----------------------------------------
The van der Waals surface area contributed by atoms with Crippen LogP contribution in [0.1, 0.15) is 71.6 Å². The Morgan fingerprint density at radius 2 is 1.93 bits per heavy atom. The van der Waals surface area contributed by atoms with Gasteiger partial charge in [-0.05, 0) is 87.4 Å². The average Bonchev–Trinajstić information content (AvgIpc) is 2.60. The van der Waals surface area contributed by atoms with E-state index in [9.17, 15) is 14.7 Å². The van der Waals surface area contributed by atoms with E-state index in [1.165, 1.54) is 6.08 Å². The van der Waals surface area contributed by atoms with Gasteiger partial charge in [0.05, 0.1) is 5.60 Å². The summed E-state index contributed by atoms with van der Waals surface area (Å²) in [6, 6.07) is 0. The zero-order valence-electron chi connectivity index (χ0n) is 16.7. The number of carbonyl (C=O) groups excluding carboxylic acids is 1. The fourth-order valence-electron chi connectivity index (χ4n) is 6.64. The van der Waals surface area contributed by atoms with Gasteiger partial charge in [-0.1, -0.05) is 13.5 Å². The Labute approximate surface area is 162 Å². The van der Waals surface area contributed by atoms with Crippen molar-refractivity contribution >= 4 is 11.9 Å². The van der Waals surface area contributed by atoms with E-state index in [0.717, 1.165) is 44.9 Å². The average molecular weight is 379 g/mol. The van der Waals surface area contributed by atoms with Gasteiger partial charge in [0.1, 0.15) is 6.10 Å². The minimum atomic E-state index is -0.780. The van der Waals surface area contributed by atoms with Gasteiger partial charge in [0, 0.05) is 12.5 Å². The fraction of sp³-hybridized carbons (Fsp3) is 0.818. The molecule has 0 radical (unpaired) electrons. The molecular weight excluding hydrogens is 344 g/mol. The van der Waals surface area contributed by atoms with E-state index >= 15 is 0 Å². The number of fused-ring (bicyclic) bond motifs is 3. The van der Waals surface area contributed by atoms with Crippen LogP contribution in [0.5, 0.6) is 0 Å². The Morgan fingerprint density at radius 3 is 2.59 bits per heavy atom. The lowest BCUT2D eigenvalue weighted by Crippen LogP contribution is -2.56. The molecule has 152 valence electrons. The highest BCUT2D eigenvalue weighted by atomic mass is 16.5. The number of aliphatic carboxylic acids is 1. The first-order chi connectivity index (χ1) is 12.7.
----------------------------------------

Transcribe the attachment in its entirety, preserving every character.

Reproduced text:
The van der Waals surface area contributed by atoms with Crippen LogP contribution in [0.1, 0.15) is 71.6 Å². The Morgan fingerprint density at radius 2 is 1.93 bits per heavy atom. The van der Waals surface area contributed by atoms with Gasteiger partial charge in [-0.05, 0) is 87.4 Å². The average Bonchev–Trinajstić information content (AvgIpc) is 2.60. The van der Waals surface area contributed by atoms with E-state index in [9.17, 15) is 14.7 Å². The van der Waals surface area contributed by atoms with E-state index in [1.165, 1.54) is 6.08 Å². The van der Waals surface area contributed by atoms with Gasteiger partial charge in [0.05, 0.1) is 5.60 Å². The summed E-state index contributed by atoms with van der Waals surface area (Å²) in [6, 6.07) is 0. The zero-order valence-electron chi connectivity index (χ0n) is 16.7. The number of carbonyl (C=O) groups excluding carboxylic acids is 1. The fourth-order valence-electron chi connectivity index (χ4n) is 6.64. The van der Waals surface area contributed by atoms with Gasteiger partial charge in [-0.1, -0.05) is 13.5 Å². The Labute approximate surface area is 162 Å². The van der Waals surface area contributed by atoms with Crippen molar-refractivity contribution >= 4 is 11.9 Å². The van der Waals surface area contributed by atoms with E-state index in [0.717, 1.165) is 44.9 Å². The average molecular weight is 379 g/mol. The van der Waals surface area contributed by atoms with Gasteiger partial charge in [0.1, 0.15) is 6.10 Å². The minimum atomic E-state index is -0.780. The van der Waals surface area contributed by atoms with Gasteiger partial charge in [0, 0.05) is 12.5 Å². The fraction of sp³-hybridized carbons (Fsp3) is 0.818. The molecule has 0 radical (unpaired) electrons. The molecular weight excluding hydrogens is 344 g/mol. The van der Waals surface area contributed by atoms with E-state index >= 15 is 0 Å². The number of fused-ring (bicyclic) bond motifs is 3. The van der Waals surface area contributed by atoms with Crippen LogP contribution in [0.5, 0.6) is 0 Å². The Morgan fingerprint density at radius 3 is 2.59 bits per heavy atom. The lowest BCUT2D eigenvalue weighted by Crippen LogP contribution is -2.56. The molecule has 152 valence electrons. The highest BCUT2D eigenvalue weighted by atomic mass is 16.5. The number of aliphatic carboxylic acids is 1. The first-order chi connectivity index (χ1) is 12.7.